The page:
A teen's recent death is a harsh reminder that ATVs can be fatal.
Eighteen-year-old Marshell Connor Lucas died in an all-terrain vehicle accident over the weekend. He was trying to catch up to another vehicle and struck a tree.
As riding ATVs has become a popular hobby for kids, the amount of related deaths and injuries is alarming. In 2008, 410 people reportedly died due to ATV accidents -- and 74 of those were children. The Consumer Product Safety Commission believes that at least 135,100 other people were treated that year for ATV-related injuries.
Three mothers -- Carolyn Anderson, Sue Rabe and Carol Keezer -- lost children in ATV-related accidents and founded the Concerned Families for ATV Safety organization, a network of parents helping each other cope with ATV-related deaths. They claim that over 40,000 families each year have a child who is injured or killed in one of these incidents.
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Here are a few of the children who have lost their lives in ATV-related accidents:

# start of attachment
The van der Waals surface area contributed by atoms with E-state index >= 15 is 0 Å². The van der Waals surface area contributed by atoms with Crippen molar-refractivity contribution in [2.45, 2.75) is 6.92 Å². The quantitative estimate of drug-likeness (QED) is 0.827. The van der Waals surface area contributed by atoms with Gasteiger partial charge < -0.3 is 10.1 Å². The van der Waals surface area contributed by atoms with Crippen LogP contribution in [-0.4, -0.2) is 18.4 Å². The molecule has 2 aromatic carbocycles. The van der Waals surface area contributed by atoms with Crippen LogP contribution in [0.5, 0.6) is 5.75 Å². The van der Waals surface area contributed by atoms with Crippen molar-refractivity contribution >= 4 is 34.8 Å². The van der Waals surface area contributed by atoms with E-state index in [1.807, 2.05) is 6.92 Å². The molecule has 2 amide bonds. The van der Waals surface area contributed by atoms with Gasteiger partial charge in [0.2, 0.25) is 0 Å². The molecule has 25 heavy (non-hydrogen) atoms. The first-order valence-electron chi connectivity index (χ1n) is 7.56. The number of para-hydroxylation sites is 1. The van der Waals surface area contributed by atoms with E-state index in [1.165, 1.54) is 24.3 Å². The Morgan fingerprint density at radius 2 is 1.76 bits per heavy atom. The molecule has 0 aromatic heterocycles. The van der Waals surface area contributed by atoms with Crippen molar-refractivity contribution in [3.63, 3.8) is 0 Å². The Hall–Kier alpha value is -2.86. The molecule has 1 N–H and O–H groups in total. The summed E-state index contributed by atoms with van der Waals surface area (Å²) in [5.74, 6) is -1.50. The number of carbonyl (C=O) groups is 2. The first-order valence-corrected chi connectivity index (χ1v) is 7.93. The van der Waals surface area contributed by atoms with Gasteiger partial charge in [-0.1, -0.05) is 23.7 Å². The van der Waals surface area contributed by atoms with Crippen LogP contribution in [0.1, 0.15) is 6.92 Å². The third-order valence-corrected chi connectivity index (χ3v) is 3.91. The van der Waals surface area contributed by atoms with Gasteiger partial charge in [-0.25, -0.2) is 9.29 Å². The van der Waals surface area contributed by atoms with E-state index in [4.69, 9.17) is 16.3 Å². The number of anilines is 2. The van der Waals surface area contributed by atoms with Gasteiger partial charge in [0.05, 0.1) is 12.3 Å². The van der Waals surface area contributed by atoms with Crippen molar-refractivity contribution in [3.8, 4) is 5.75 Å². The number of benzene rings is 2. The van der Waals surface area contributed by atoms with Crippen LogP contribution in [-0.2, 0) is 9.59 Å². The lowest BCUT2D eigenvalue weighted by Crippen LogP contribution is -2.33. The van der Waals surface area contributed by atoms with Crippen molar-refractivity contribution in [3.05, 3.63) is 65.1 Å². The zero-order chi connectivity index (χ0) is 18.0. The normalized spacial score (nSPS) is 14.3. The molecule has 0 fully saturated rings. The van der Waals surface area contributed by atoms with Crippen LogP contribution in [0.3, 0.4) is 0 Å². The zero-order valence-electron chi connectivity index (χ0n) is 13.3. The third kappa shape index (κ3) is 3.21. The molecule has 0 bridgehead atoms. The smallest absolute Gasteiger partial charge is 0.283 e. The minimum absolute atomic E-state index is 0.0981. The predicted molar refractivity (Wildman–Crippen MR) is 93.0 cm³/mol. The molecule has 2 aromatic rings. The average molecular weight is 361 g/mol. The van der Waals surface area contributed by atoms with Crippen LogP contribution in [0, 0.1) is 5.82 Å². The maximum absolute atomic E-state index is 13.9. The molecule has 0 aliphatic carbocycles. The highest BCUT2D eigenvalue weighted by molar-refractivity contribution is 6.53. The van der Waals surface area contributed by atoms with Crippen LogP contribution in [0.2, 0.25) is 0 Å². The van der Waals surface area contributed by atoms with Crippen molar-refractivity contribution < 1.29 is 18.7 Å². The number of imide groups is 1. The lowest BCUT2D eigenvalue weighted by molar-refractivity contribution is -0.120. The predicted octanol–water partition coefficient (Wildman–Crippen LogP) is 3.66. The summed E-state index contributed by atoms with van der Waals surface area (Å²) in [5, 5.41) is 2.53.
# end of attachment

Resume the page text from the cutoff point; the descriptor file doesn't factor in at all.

Zachary T. Barker, 15, was an ATV passenger who died after a car struck the ATV he was riding on a St. Louis road. Zachary was thrown 60 feet and died at the accident scene.
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Shay Christopher Atwood, 10, died after seven months of surgeries and therapy due to an ATV accident he had last August. Shay was driving a three-wheeler near his Michigan home, and the vehicle flipped over.
Photo: Muskegan Chronicle
Dominique Dezii,13, was killed while riding in an ATV. The driver of the vehicle ran a red light and then hit an oncoming car on a New Jersey road.
Photo: Courier Post Online
James Anderson, 14, was killed when he crashed an ATV into a tree on a backwoods trail during a summer vacation with friends in New Hampshire. His mother, Carolyn, is one of the founders of the Concerned Families for ATV Safety.
Photo: Concerned Families for ATV Safety
Five Georgia children died in 2003 after a car struck their ATV. Dustin Vernedore, 11, Kayla Vernedore, 13, Lindsay Joiner, 13, Courtney Arsenault, 10, and Coranne Megan Nelson, 14, had piled into the ATV and then gone for a ride on a winding road during a birthday party.
The U.S. Consumer Product Safety Commission provides guidelines for reducing the risks associated with ATVs:
* Take a hands-on safety training course. ATV drivers with formal training have a lower injury risk.
* Always wear protective gear, especially a helmet.
* Do not drive ATVs with a passenger or ride in one as a passenger.
* Do not drive ATVs on paved roads.
* Do not allow children to ride or drive adult ATVs. Kids under 16 on adult ATVs are twice as likely to be injured as children riding in youth ATVs.
* Do not drive ATVs while under the influence of drugs or alcohol.
Would you let your child ride an ATV?